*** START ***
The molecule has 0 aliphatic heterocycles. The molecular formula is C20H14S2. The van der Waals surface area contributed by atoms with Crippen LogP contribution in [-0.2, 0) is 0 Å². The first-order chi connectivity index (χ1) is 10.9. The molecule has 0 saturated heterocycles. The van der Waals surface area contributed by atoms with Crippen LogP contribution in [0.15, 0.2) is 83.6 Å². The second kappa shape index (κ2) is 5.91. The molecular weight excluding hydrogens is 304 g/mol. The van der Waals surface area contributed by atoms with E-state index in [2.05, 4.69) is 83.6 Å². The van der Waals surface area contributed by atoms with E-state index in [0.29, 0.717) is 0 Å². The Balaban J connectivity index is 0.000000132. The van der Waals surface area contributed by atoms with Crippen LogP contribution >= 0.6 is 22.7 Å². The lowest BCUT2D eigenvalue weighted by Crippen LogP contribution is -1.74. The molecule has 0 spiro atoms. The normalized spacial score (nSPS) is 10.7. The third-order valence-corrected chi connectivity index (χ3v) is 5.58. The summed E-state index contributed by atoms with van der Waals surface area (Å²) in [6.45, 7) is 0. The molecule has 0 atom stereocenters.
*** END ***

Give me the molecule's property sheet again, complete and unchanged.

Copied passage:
The molecule has 0 aliphatic heterocycles. The molecular formula is C20H14S2. The van der Waals surface area contributed by atoms with Crippen LogP contribution in [-0.2, 0) is 0 Å². The first-order chi connectivity index (χ1) is 10.9. The molecule has 0 saturated heterocycles. The van der Waals surface area contributed by atoms with Crippen LogP contribution in [0.15, 0.2) is 83.6 Å². The second kappa shape index (κ2) is 5.91. The molecular weight excluding hydrogens is 304 g/mol. The van der Waals surface area contributed by atoms with E-state index in [2.05, 4.69) is 83.6 Å². The van der Waals surface area contributed by atoms with E-state index in [0.29, 0.717) is 0 Å². The Balaban J connectivity index is 0.000000132. The van der Waals surface area contributed by atoms with Crippen LogP contribution >= 0.6 is 22.7 Å². The lowest BCUT2D eigenvalue weighted by Crippen LogP contribution is -1.74. The molecule has 0 spiro atoms. The normalized spacial score (nSPS) is 10.7. The third-order valence-corrected chi connectivity index (χ3v) is 5.58. The summed E-state index contributed by atoms with van der Waals surface area (Å²) in [6.45, 7) is 0. The molecule has 0 atom stereocenters.